Following an interview with Al-Jazeera that covered detention conditions in Saudi prisons, Mr Gellani was re-arrested by the Saudi Security Services on August 8, 2007 at Hotel Morjane, his temporary residence in Mecca. The Saudi Arabian Ministry of Foreign Affairs denied Mr Gellani’s detention until September 23, 2007. Subsequently, his family learned that he had been transferred to Ruwais Prison, where he was held incommunicado until October 27, 2007 when he received a visit from the British Consulate, the first since his re-arrest. After that visit, he was allowed regular calls to his family and further consular visits.
Mr Gellani was held in solitary confinement and, on several occasions, had to sleep on the floor, without blankets and in a constantly lit cell. He was subjected to severe beatings and humiliation. On other occasions, he was denied the Koran and was handcuffed for several days. Such treatment, together with the fact that Mr Gellani did not know when his detention would end, amounts to torture or inhuman and degrading treatment and represents a grave breach of Mr Gellani’s rights under the Saudi domestic laws and international law. In neither of his periods of detention was Mr Gellani charged, and although he was brought before a judge several times, he was told that he could not be heard without a lawyer.
In September 2010, Mr Gellani’s family, with the help of a London-based law firm and the intervention of the FCO, succeeded in obtaining a Saudi lawyer to represent him in court proceedings. However, the lawyer was prevented from appearing in court at Mr Gellani’s last hearing, scheduled for September 26, 2010 as he was arrested on the day of the hearing and detained for three days by the authorities for interrogation. Thus Mr Gellani was not given a fair trial, nor had he proper access to legal counsel, let alone to information regarding the length of, or reasons for, his continued detention. The matter was considered by the UN Working Group on Arbitrary Detention in late 2010 and they produced an Opinion. The Opinion was communicated to the Saudi Government on December 28, 2010 but no response was ever received. Mr Gellani was released over nine months after the Opinion was communicated and no compensation has ever been paid to him.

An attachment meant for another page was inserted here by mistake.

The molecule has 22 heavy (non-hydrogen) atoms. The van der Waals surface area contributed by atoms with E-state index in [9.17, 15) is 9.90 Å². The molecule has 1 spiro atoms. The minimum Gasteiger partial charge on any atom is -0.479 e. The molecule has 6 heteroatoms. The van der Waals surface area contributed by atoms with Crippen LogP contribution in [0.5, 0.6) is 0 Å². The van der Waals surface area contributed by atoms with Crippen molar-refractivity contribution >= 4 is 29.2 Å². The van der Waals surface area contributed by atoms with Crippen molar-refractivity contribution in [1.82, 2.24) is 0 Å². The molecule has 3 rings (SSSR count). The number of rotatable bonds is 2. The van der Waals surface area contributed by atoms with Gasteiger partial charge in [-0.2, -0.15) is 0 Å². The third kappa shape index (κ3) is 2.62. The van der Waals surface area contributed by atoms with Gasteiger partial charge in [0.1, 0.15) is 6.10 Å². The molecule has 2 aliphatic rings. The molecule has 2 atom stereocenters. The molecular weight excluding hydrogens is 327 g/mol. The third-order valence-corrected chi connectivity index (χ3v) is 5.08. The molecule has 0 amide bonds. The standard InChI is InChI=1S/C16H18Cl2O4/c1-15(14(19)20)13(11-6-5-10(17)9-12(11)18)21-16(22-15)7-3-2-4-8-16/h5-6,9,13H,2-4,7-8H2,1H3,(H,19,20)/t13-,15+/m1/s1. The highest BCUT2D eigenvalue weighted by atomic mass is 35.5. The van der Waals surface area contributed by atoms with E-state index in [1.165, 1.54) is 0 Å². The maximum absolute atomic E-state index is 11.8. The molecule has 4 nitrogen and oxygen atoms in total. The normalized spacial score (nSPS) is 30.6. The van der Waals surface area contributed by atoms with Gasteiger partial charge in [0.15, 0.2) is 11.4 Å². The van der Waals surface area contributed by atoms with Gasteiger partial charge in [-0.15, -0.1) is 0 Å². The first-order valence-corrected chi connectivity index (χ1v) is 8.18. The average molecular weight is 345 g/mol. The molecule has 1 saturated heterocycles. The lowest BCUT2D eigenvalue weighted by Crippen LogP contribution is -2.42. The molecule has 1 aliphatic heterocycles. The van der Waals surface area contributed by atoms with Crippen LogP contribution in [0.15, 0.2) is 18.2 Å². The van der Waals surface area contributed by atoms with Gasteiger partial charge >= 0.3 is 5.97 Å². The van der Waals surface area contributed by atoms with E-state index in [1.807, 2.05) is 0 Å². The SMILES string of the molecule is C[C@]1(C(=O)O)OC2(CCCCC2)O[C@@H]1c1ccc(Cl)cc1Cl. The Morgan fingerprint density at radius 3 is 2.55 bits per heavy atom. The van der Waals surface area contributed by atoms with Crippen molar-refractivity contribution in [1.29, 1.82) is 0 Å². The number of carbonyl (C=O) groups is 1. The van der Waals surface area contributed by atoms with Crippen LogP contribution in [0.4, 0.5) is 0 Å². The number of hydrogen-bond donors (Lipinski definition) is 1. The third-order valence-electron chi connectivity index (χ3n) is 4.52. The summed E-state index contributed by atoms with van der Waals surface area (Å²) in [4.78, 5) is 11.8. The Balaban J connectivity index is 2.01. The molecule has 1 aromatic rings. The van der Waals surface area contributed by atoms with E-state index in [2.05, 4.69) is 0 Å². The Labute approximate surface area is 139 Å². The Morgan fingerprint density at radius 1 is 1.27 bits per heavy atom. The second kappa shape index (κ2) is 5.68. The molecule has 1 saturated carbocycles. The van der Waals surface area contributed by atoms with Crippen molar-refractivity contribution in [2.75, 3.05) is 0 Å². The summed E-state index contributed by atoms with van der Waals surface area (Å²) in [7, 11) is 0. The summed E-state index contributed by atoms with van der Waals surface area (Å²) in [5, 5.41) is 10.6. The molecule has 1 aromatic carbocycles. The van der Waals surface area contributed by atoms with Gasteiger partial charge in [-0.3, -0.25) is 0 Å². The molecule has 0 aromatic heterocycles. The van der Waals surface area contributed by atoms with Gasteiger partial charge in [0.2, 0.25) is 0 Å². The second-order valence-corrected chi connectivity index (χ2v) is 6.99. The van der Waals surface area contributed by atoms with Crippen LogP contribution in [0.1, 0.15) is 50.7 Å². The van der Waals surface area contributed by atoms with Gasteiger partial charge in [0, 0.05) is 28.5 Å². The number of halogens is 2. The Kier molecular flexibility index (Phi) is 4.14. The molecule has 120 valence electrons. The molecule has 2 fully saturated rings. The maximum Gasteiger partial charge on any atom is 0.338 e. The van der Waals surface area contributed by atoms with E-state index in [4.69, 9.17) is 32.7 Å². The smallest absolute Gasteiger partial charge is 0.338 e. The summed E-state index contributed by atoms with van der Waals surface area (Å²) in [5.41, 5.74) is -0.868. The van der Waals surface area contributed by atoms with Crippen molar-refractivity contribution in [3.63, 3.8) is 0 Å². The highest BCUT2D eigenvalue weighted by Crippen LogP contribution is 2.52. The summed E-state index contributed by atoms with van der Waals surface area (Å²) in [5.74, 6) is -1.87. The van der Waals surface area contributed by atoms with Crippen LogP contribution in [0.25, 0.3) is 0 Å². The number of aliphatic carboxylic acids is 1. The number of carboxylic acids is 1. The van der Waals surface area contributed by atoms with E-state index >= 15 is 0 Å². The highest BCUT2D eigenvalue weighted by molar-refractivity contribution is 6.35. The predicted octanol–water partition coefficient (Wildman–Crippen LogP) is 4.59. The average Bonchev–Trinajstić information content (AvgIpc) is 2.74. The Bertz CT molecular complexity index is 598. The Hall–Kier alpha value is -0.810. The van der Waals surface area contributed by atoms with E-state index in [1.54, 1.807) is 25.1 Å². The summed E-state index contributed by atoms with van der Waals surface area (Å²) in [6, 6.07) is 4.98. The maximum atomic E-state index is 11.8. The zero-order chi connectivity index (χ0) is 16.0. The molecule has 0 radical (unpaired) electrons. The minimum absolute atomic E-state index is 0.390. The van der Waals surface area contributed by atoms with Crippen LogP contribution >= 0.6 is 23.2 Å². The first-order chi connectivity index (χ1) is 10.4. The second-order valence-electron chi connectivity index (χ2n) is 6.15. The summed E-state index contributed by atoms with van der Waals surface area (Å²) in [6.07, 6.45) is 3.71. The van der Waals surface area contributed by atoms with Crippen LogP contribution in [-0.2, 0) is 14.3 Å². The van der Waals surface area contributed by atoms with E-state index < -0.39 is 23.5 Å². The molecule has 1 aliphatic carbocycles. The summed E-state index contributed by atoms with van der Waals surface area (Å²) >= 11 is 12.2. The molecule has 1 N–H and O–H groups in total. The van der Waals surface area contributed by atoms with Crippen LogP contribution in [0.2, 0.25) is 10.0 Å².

In light of the gross and persistent violations of human rights by Saudi Arabia, and their treatment of UK citizens in particular, it is manifestly inappropriate for the state to be a member of the Human Rights Council, and I would be grateful if you could let me know whether there is any mechanism by which they can be ejected from the Council?
As regards the new law mentioned above, could you please tell
a. How the Government will protect British Citizens detained under this new law.
b. What guidance they intend to give to companies and individuals engaged in trade with Saudi Arabia or conducting business in Saudi Arabia.
c. What amendments they will make to the travel advice given on the FCO website on the risks visitors to Saudi Arabia may incur under the new law.
Tobias Ellwood Esq MP,
Foreign & Commonwealth Office
London SW1A 2AH.